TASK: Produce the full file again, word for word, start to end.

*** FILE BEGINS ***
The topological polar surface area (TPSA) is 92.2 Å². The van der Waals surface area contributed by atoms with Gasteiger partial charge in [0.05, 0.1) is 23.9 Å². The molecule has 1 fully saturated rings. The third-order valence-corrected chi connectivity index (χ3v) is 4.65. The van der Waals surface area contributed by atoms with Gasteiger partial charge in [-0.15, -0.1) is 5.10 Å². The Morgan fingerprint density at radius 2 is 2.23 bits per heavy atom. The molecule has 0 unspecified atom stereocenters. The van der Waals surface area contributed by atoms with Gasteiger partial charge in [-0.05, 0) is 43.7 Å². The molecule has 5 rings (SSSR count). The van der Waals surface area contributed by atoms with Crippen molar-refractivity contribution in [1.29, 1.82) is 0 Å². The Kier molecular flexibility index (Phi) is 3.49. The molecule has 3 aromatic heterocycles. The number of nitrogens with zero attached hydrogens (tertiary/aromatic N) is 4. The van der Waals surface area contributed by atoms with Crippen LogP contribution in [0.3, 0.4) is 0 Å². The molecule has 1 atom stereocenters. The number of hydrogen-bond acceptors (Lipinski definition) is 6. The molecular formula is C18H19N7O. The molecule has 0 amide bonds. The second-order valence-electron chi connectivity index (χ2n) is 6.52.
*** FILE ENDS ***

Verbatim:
The topological polar surface area (TPSA) is 92.2 Å². The van der Waals surface area contributed by atoms with Gasteiger partial charge in [0.05, 0.1) is 23.9 Å². The molecule has 1 fully saturated rings. The third-order valence-corrected chi connectivity index (χ3v) is 4.65. The van der Waals surface area contributed by atoms with Gasteiger partial charge in [-0.15, -0.1) is 5.10 Å². The Morgan fingerprint density at radius 2 is 2.23 bits per heavy atom. The molecule has 0 unspecified atom stereocenters. The van der Waals surface area contributed by atoms with Gasteiger partial charge in [-0.05, 0) is 43.7 Å². The molecule has 5 rings (SSSR count). The van der Waals surface area contributed by atoms with Crippen molar-refractivity contribution in [1.29, 1.82) is 0 Å². The Kier molecular flexibility index (Phi) is 3.49. The molecule has 3 aromatic heterocycles. The number of nitrogens with zero attached hydrogens (tertiary/aromatic N) is 4. The van der Waals surface area contributed by atoms with Crippen LogP contribution in [0.3, 0.4) is 0 Å². The molecule has 1 atom stereocenters. The number of hydrogen-bond acceptors (Lipinski definition) is 6. The molecular formula is C18H19N7O. The molecule has 0 amide bonds. The second-order valence-electron chi connectivity index (χ2n) is 6.52.